Coventry Patmore: Peace in life and art
From Peace in Life and Art (1889)
If we compare ancient with modern art, and the minds and manners of our far ancestors with the minds and manners of the present time, it can hardly fail to strike us that the predominant presence of peace in the former and its absence in the latter constitute the most characteristic difference. Peace, as it was held to be the last effect and reward of a faithful life, was regarded as the ideal expression of life in painting, sculpture, poetry, and architecture; and accordingly the tranquil sphere of all the greatest of great art is scarcely troubled by a tear or a smile. This peace is no negative quality. It does not consist in the mere absence of disturbance by pain or pleasure. It is the peace of which St. Thomas says “perfect joy and peace are identical,” and is the atmosphere of a region in which smiles and tears are alike impertinences. In such art the expression of pain and pleasure is never an end, as it almost always is with us moderns, but a means of glorifying that peace which is capable of supporting either without perturbation.” Peace,” says again the great writer above quoted, “is the tranquillity of order, and has its seat in the will.”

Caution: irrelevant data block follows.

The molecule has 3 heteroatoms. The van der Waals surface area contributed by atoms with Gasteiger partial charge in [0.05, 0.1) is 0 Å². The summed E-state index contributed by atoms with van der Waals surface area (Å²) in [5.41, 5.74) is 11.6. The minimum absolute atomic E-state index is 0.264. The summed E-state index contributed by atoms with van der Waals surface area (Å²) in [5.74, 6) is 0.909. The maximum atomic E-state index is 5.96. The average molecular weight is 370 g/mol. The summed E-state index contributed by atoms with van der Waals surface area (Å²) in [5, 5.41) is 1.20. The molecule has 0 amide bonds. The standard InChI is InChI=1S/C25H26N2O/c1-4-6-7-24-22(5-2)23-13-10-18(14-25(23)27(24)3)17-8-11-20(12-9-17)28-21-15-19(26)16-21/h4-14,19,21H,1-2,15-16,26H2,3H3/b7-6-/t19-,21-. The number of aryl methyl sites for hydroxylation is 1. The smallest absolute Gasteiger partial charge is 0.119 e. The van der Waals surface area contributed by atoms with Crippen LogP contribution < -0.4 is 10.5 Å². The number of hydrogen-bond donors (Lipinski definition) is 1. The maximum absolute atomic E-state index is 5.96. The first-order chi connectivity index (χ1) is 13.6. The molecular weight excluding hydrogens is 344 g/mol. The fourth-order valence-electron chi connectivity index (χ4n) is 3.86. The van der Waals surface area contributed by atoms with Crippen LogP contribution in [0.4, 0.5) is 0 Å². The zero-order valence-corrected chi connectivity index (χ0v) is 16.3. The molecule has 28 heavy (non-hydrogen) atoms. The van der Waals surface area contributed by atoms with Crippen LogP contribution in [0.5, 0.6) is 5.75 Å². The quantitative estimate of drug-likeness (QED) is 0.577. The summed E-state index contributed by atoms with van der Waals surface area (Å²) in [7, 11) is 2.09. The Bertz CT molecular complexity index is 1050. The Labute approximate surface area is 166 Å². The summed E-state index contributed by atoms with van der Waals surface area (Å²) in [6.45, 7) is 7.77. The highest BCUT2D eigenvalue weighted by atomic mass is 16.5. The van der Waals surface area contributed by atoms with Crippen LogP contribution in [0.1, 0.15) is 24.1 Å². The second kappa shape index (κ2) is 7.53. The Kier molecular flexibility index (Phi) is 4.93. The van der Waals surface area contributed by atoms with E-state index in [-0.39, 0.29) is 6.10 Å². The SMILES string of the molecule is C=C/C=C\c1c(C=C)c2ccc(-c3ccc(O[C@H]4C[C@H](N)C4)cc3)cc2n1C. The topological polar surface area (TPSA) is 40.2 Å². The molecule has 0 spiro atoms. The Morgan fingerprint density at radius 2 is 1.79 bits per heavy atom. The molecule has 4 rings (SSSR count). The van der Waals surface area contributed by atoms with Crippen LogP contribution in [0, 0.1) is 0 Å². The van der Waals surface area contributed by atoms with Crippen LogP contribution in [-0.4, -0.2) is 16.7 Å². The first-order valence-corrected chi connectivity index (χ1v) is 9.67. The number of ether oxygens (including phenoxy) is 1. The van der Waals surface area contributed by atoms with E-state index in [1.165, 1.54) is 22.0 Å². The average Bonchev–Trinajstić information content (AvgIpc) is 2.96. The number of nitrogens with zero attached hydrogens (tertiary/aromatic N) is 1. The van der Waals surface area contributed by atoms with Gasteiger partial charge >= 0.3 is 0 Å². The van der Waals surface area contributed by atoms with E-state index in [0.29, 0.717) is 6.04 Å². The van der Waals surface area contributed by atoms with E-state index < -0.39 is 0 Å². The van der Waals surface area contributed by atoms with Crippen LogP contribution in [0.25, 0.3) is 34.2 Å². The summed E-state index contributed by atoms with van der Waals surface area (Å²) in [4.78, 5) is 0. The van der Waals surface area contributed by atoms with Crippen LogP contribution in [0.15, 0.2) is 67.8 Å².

Delights and pleasures demand, no less than grief and pain, to be subordinated to peace, in order to become worthy of life and art. The cynicism and the corrupt melancholy of much of our modern life and art are the inevitable results of the desires being set upon delights and pleasures in which there is not peace.